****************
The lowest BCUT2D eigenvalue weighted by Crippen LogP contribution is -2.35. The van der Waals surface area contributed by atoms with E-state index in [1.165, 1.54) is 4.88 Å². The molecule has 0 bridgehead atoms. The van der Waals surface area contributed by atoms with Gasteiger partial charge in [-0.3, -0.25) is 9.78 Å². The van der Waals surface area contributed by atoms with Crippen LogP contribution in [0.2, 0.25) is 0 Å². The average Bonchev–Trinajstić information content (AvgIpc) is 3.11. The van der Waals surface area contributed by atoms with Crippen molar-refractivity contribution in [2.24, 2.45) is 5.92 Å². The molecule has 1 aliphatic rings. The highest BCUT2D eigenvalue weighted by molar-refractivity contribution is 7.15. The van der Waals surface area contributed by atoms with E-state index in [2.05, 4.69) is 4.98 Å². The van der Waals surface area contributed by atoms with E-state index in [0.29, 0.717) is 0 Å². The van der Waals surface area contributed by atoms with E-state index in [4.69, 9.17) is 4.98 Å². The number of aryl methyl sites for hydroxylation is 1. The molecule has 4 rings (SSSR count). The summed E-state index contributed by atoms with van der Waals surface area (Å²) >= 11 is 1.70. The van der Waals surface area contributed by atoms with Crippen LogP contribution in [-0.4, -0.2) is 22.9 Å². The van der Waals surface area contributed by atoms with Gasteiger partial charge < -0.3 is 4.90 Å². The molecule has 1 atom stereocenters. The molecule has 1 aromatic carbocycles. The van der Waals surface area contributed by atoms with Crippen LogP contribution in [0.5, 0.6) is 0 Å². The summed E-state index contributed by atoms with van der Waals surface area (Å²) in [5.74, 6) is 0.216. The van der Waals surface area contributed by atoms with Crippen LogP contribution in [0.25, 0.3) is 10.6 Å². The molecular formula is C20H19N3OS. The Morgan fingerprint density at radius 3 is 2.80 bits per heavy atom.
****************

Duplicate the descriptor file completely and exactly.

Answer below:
The lowest BCUT2D eigenvalue weighted by Crippen LogP contribution is -2.35. The van der Waals surface area contributed by atoms with E-state index in [1.165, 1.54) is 4.88 Å². The molecule has 0 bridgehead atoms. The van der Waals surface area contributed by atoms with Gasteiger partial charge in [-0.3, -0.25) is 9.78 Å². The van der Waals surface area contributed by atoms with Crippen LogP contribution in [0.2, 0.25) is 0 Å². The average Bonchev–Trinajstić information content (AvgIpc) is 3.11. The van der Waals surface area contributed by atoms with Crippen molar-refractivity contribution in [2.24, 2.45) is 5.92 Å². The molecule has 1 aliphatic rings. The highest BCUT2D eigenvalue weighted by molar-refractivity contribution is 7.15. The van der Waals surface area contributed by atoms with E-state index in [2.05, 4.69) is 4.98 Å². The van der Waals surface area contributed by atoms with E-state index in [0.29, 0.717) is 0 Å². The van der Waals surface area contributed by atoms with E-state index in [4.69, 9.17) is 4.98 Å². The number of aryl methyl sites for hydroxylation is 1. The molecule has 4 rings (SSSR count). The summed E-state index contributed by atoms with van der Waals surface area (Å²) >= 11 is 1.70. The van der Waals surface area contributed by atoms with Crippen LogP contribution in [-0.4, -0.2) is 22.9 Å². The van der Waals surface area contributed by atoms with Gasteiger partial charge < -0.3 is 4.90 Å². The molecule has 1 atom stereocenters. The molecule has 1 aromatic carbocycles. The van der Waals surface area contributed by atoms with Crippen LogP contribution in [0.5, 0.6) is 0 Å². The summed E-state index contributed by atoms with van der Waals surface area (Å²) in [5.74, 6) is 0.216. The van der Waals surface area contributed by atoms with Crippen LogP contribution in [0.25, 0.3) is 10.6 Å². The molecular formula is C20H19N3OS. The Morgan fingerprint density at radius 3 is 2.80 bits per heavy atom.